Published: March 2005
As Paris had been the seat of artistic innovation prior to the Second World War, by the late 1940s, New York City had become the world’s art capital—a title owed not only to the many artists who had fled from Hitler, Stalin, and Mussolini, but to American art dealers and collectors like Julien Levy, a Manhattan gallery owner whose passion for European artists’ work helped launch modernist art culture in America.
The Harvard-trained Levy opened his New York gallery in 1931, in the midst of the Depression, and closed it 18 years later. With the prestigious American photographer and dealer Alfred Stieglitz as his mentor, Levy began by focusing on photography, but soon added paintings, sculpture, and other media to his gallery. His endorsement of surrealism, a burgeoning artistic, literary, and cultural movement that melded dreamlike fantasies with realistic images, provided exposure to artists including Salvador Dali, Max Ernst, Man Ray, and Arshile Gorky.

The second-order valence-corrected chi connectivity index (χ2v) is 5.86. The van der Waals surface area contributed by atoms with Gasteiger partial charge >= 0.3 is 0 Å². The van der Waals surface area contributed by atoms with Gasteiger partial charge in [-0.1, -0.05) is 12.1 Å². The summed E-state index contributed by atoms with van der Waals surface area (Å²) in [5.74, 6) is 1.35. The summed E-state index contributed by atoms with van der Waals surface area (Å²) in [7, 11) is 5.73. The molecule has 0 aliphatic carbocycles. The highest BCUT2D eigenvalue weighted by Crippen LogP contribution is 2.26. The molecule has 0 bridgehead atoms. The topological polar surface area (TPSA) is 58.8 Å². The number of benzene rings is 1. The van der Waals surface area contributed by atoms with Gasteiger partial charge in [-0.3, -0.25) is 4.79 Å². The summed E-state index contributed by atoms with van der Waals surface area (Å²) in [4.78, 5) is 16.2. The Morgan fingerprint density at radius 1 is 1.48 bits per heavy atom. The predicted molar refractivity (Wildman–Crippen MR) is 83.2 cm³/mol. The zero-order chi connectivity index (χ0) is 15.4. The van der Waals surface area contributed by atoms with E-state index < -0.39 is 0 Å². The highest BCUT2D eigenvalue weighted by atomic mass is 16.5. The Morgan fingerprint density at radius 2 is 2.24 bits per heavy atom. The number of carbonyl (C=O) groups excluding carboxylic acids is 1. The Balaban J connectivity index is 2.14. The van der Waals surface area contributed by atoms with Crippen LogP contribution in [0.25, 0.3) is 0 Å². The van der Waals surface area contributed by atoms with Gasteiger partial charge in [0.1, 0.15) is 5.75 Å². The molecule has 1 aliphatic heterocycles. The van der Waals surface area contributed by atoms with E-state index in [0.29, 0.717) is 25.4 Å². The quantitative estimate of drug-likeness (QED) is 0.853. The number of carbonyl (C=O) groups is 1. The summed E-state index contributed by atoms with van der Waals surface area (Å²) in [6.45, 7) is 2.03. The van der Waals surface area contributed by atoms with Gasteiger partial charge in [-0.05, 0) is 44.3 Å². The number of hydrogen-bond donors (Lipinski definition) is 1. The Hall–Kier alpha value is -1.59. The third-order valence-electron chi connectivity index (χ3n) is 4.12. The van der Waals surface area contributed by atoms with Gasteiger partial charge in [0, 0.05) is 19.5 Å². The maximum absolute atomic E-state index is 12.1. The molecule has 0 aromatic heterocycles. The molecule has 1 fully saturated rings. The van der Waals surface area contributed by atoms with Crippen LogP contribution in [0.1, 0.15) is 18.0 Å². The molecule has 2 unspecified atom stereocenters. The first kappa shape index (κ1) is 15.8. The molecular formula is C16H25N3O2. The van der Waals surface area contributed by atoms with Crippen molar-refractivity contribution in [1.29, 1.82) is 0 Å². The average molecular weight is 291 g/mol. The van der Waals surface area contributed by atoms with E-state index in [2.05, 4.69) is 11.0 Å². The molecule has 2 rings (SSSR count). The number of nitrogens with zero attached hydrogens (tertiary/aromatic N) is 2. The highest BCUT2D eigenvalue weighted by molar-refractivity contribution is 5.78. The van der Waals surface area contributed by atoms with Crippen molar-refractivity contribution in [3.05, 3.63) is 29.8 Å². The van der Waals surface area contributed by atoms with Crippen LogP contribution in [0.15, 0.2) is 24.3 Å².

Surrealism came to dominate modern art in the 1930s and ’40s, emerging from Cubism and Dadaism, movements that were espoused and developed by Picasso, Miro, and Duchamp. Its influence later inspired American artists like Jackson Pollock, Mark Rothko, and Willem de Kooning to create a new American art movement called abstract expressionism. Influenced by the theories of Freud, the surrealists created images as confusing as dreams. In his 1924 Manifeste du Surréalisme, the French poet, artist, and movement founder André Breton described surrealism as a means of melding conscious and unconscious experiences, uniting dream and fantasy with the rational world, and creating what he termed “an absolute reality, a surreality.”
The McMullen exhibition includes 115 works from the collection Levy left upon his death in 1981. The title of the exhibition, Accommodations of Desire, is drawn from a Dali painting that Levy once owned and counted among his favorite works of art.
As revealed in art endearingly inscribed to him, Levy was a friend to the artists he represented. He collaborated with them, making surrealist films, composing a surrealist history, and even helping to create a surrealist funhouse for the 1939 New York World’s Fair, photos of which are on display at the exhibition. The project to which he was most dedicated, however, was the acquisition of surrealist art—books, paintings, sculpture, toys, seashells, photographs, drawings, records, prints, cabaret posters, even chess sets. A selection of these works is presented here.
Accommodations of Desire will be on display at the McMullen Museum of Art from January 15 to March 24, 2005. The texts that accompany this online @BC exhibit are drawn from the Museum’s display cards.